U.N. flew indicted war criminal to Sudan meeting

UNITED NATIONS Tue Jan 11, 2011 3:21pm EST

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UNITED NATIONS (Reuters) - The U.N. peacekeeping mission in Sudan last week flew a man indicted for war crimes by the International Criminal Court to a peace meeting in the flashpoint Abyei region, U.N. officials said on Tuesday.

The mission, known as UNMIS, transported Ahmed Haroun, a Sudanese provincial governor, to Abyei last Friday for a meeting to try to reconcile feuding tribes, officials said.

At least 36 people have died in clashes between the Arab nomad Misseriya and the Dinka Ngok, linked to Sudan's non-Arab south. The violence coincided with a week-long referendum in the south on independence from Khartoum.

Oil-rich Abyei is close to the Sudan's north-south border and is the subject of a dispute over which side it will belong to if, as expected, southerners vote to secede.

The Hague-based ICC issued international arrest warrants in 2007 for Haroun, a former state minister for humanitarian affairs, and militia leader Ali Kushayb for helping to organize mass killings in Sudan's western Darfur region. Sudan is not party to the ICC and has refused to hand over either man.

Asked about the decision to help Haroun, who is currently governor of Southern Kordofan province which surrounds Abyei, attend the meeting, U.N. spokesman Martin Nesirky said the Abyei clashes were threatening to turn into a wider war.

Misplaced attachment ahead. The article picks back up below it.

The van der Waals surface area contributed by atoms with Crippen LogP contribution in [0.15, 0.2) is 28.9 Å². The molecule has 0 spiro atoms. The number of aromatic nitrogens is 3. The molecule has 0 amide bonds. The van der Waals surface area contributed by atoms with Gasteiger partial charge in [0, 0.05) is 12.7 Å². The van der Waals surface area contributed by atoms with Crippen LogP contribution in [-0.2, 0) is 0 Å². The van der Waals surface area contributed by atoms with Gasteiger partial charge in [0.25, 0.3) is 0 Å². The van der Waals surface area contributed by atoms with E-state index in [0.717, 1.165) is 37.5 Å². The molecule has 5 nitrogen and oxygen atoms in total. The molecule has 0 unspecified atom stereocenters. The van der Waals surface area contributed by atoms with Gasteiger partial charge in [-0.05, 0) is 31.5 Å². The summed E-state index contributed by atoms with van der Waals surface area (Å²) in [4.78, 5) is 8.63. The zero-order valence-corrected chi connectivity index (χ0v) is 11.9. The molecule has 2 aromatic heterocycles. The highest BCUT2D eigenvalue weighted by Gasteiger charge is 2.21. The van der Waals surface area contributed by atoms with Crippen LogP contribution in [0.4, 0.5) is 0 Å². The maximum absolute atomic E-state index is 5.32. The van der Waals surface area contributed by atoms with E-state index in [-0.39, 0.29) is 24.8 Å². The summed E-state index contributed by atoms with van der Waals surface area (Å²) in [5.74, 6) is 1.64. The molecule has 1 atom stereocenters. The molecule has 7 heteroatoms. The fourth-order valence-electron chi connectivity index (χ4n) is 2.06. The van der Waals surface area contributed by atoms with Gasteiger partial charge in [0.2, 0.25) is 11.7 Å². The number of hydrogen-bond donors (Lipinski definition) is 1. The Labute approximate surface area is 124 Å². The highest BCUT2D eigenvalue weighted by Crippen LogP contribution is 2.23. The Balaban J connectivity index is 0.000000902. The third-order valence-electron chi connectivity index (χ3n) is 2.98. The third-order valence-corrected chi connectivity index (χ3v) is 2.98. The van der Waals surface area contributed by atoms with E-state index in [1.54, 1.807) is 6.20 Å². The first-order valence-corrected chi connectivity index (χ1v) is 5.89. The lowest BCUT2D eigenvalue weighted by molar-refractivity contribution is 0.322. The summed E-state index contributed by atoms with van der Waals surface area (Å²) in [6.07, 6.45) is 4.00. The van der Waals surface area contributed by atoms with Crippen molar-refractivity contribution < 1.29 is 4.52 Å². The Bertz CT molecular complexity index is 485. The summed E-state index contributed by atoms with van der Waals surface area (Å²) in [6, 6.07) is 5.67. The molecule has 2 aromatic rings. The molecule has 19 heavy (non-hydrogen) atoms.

"And so, Governor Haroun was critical to bringing the Misseriya leaders in Southern Kordofan to a peace meeting in Abyei to stop further clashes and killings," he told reporters.

Abyei's chief administrator, Deng Arop Kuol, said on Sunday Haroun had promised to set up a committee to handle Misseriya-Dinka disputes in the future.

The ICC is not a U.N. body and the United Nations is not a signatory to it but has promised under an agreement with the court to cooperate with it.

An opinion issued by the U.N. office of legal affairs in 2006 said contacts between U.N. representatives and people indicted by international courts "should be limited to what is strictly required for carrying out U.N. mandated activities."

Nesirky said the assistance given to Haroun was in accordance with the mandate of UNMIS to provide "good offices" to the northern and southern parties in Sudan "to resolve their differences through dialogue and negotiations."

But Richard Dicker, an ICC expert at New York-based Human Rights Watch, said, "I have real concerns. Ahmed Haroun is a charged war criminal linked to the worst abuses in Darfur."

"The question I have really is was there no other means for Ahmed Haroun to make it to the meeting," Dicker told Reuters.

"I think the U.N.'s posture should be of keeping a distance from him. I think the U.N. should be held to a high standard with regard to their flying Haroun to a meeting. There needs to be a high threshold of necessity."

(Additional reporting by Opheera McDoom in Khartoum; Editing by Todd Eastham)

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